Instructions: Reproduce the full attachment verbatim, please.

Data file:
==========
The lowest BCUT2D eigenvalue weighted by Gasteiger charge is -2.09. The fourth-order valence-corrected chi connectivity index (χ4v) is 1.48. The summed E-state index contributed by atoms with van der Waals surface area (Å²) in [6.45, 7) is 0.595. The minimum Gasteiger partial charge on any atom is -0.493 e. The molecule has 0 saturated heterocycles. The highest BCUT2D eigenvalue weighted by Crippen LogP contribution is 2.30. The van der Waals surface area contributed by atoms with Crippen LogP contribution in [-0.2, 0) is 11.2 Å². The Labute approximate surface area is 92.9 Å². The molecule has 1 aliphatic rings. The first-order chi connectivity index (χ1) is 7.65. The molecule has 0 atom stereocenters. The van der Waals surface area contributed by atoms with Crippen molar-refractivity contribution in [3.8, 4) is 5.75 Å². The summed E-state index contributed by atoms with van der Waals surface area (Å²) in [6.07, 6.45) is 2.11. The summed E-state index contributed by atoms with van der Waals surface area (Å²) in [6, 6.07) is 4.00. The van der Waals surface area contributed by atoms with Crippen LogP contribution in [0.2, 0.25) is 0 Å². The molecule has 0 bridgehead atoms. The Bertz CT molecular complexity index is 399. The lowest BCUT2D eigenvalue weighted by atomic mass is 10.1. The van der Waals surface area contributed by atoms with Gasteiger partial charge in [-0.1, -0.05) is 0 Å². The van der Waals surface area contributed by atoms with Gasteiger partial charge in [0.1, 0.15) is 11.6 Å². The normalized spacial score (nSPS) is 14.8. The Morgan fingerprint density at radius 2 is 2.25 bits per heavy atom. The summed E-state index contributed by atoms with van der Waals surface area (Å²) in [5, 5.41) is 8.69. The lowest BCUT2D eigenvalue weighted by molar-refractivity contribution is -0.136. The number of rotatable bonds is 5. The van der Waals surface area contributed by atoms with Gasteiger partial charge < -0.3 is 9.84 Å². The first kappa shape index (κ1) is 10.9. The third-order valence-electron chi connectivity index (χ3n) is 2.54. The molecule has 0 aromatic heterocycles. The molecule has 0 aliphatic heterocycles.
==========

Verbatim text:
The lowest BCUT2D eigenvalue weighted by Gasteiger charge is -2.09. The fourth-order valence-corrected chi connectivity index (χ4v) is 1.48. The summed E-state index contributed by atoms with van der Waals surface area (Å²) in [6.45, 7) is 0.595. The minimum Gasteiger partial charge on any atom is -0.493 e. The molecule has 0 saturated heterocycles. The highest BCUT2D eigenvalue weighted by Crippen LogP contribution is 2.30. The van der Waals surface area contributed by atoms with Crippen LogP contribution in [-0.2, 0) is 11.2 Å². The Labute approximate surface area is 92.9 Å². The molecule has 1 aliphatic rings. The first-order chi connectivity index (χ1) is 7.65. The molecule has 0 atom stereocenters. The van der Waals surface area contributed by atoms with Crippen molar-refractivity contribution in [3.8, 4) is 5.75 Å². The summed E-state index contributed by atoms with van der Waals surface area (Å²) in [6.07, 6.45) is 2.11. The summed E-state index contributed by atoms with van der Waals surface area (Å²) in [6, 6.07) is 4.00. The van der Waals surface area contributed by atoms with Crippen LogP contribution in [0.2, 0.25) is 0 Å². The molecule has 0 bridgehead atoms. The Bertz CT molecular complexity index is 399. The lowest BCUT2D eigenvalue weighted by atomic mass is 10.1. The van der Waals surface area contributed by atoms with Gasteiger partial charge in [-0.1, -0.05) is 0 Å². The van der Waals surface area contributed by atoms with Gasteiger partial charge in [0.1, 0.15) is 11.6 Å². The normalized spacial score (nSPS) is 14.8. The Morgan fingerprint density at radius 2 is 2.25 bits per heavy atom. The summed E-state index contributed by atoms with van der Waals surface area (Å²) in [5, 5.41) is 8.69. The lowest BCUT2D eigenvalue weighted by molar-refractivity contribution is -0.136. The number of rotatable bonds is 5. The van der Waals surface area contributed by atoms with Gasteiger partial charge < -0.3 is 9.84 Å². The first kappa shape index (κ1) is 10.9. The third-order valence-electron chi connectivity index (χ3n) is 2.54. The molecule has 0 aromatic heterocycles. The molecule has 0 aliphatic heterocycles.